July 23, 2012 by Nicholas C. Donohue
These are very exciting and interesting times for the field of education in general and those who are exploring competency as a core component of more effective approaches to education. Notice I did not call it a “new” approach.
On the one hand, competency has been around as a concept for as long as human beings have been around. Our own “competence” in terms of managing and manipulating the world around us is one reason we are a dominant species. (Give thanks to meteors and the extinction of dinosaurs as another.) Some would say we are approaching “incompetence” in terms of our survival skills on account of how we manage conflict, over use of natural resources and how we produce mind numbingly bad television shows. However, we are pretty good at many things and our place in the world is evidence of this. (more…)
by Nicholas C. Donohue
The Endurance from Wikipedia
If competence is the core business of schooling then why does it seem like a new idea every time it emerges as a topic of reform, debate and consideration?
Part of the answer could be linked to the most important aspect of any venture – its core purpose. The core purpose of education has long been defined by a contradictory set of principles: one explicit and noble, the other tacit and more base, but seemingly (or at least historically) practical.
The explicit and noble espoused purpose of public education is often paraphrased as being about opportunity and equity – the chance on a level playing field of making more of oneself – the chance to beat the odds of upbringing and class. Some believe you are given your lot and you have to wait for the next time around to get a better one. In our society there is a presumption that given certain opportunities people can exceed these pre-determinations and better themselves, their families and thus contribute to the progress of society as whole. This is a good set of principles and it has served some leading societies well – including a good part of almost every generation of Americans. (more…)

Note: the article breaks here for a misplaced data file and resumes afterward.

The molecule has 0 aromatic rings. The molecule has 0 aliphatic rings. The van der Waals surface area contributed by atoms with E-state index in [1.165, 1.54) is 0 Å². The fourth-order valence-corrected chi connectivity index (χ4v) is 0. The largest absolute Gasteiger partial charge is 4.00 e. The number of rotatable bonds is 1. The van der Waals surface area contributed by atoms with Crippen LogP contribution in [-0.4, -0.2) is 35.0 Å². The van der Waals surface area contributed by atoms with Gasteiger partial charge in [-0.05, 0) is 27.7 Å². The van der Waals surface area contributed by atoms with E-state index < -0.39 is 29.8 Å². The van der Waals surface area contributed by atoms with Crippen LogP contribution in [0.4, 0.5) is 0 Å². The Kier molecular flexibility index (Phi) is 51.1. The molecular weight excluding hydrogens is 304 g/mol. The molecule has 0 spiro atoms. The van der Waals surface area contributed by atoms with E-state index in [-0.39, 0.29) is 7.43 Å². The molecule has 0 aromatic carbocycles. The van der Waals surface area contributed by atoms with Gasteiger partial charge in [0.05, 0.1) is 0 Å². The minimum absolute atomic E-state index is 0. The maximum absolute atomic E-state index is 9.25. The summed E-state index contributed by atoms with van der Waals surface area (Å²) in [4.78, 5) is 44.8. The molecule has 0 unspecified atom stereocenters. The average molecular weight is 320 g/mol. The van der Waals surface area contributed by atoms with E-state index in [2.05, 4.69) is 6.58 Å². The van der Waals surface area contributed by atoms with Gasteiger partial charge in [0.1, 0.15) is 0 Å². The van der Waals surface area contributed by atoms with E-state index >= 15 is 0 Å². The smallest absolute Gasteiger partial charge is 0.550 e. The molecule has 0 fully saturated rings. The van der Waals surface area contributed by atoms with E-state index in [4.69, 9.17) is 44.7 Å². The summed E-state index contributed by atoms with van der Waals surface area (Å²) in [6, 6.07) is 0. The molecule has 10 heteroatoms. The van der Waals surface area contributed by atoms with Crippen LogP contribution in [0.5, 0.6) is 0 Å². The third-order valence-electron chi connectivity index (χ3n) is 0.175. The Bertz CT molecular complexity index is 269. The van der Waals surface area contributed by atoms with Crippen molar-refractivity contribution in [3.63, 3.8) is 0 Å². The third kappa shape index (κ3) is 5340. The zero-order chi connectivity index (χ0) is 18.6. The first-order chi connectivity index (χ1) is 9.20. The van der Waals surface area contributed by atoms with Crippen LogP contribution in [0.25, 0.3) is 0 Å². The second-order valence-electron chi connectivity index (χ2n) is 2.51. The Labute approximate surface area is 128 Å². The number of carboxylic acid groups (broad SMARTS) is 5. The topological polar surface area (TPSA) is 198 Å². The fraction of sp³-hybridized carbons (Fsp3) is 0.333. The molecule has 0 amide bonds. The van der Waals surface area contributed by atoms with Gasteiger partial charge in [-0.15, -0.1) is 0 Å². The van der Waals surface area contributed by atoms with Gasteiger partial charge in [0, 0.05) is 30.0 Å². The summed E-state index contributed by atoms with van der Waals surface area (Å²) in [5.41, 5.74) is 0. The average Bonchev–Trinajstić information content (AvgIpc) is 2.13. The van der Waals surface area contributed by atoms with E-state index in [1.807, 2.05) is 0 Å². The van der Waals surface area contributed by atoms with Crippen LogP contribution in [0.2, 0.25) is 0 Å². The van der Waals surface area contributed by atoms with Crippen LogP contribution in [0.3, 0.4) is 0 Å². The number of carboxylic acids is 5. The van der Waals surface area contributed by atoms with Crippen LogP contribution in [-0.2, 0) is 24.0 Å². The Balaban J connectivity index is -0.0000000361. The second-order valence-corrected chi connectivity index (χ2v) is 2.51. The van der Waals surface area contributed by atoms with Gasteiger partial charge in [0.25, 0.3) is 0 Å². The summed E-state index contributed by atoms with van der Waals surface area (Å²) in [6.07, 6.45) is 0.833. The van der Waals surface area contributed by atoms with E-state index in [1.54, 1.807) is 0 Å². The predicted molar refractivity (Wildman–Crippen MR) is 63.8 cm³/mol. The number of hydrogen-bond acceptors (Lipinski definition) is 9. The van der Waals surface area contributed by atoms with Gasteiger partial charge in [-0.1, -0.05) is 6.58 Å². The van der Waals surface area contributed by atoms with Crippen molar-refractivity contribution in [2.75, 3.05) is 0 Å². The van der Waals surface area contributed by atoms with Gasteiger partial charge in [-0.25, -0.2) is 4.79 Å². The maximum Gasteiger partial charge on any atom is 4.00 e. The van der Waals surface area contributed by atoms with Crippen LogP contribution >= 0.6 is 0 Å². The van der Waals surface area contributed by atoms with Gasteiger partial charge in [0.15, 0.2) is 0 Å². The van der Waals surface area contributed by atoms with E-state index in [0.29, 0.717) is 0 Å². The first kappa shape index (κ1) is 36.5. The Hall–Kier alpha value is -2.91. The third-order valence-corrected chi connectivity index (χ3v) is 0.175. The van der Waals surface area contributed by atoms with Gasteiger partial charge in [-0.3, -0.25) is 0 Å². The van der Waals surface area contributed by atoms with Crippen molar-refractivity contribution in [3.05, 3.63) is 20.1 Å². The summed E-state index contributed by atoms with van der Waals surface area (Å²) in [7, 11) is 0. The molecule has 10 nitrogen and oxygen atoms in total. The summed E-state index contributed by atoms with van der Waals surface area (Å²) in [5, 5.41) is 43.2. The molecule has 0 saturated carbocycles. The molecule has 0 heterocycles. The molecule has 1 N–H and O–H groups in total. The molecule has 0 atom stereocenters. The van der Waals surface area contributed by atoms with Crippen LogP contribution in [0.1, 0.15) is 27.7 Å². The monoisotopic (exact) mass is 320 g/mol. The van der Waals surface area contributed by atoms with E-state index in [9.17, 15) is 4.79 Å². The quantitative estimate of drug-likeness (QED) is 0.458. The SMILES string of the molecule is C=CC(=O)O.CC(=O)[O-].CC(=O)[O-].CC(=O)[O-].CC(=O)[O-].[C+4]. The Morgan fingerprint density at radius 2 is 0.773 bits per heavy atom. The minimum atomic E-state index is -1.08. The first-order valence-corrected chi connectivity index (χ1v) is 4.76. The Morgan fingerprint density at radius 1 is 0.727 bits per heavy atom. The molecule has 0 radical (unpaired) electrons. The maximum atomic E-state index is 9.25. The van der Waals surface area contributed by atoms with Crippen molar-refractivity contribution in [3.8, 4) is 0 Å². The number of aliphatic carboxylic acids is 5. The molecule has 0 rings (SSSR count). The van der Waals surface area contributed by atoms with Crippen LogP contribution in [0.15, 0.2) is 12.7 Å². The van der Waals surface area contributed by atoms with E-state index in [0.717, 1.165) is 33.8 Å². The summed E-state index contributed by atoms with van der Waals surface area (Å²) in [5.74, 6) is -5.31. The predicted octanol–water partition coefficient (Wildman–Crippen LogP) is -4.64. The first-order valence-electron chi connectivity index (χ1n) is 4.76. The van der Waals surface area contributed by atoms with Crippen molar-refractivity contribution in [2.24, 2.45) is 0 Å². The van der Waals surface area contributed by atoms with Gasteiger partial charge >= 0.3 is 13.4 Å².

July 19, 2012 by Chris Sturgis
Ready for the exam
Anyone deep in competency education is probably getting a lot of calls from around the country asking for briefings, and advice about how to move forward. So we are going to start a new category of posts aimed at making sense of competency education. We’ll just call it Understanding Competency Education, and it is designed for people who are just diving into the topic. Quite honestly, it is probably for all of us as our understanding deepens.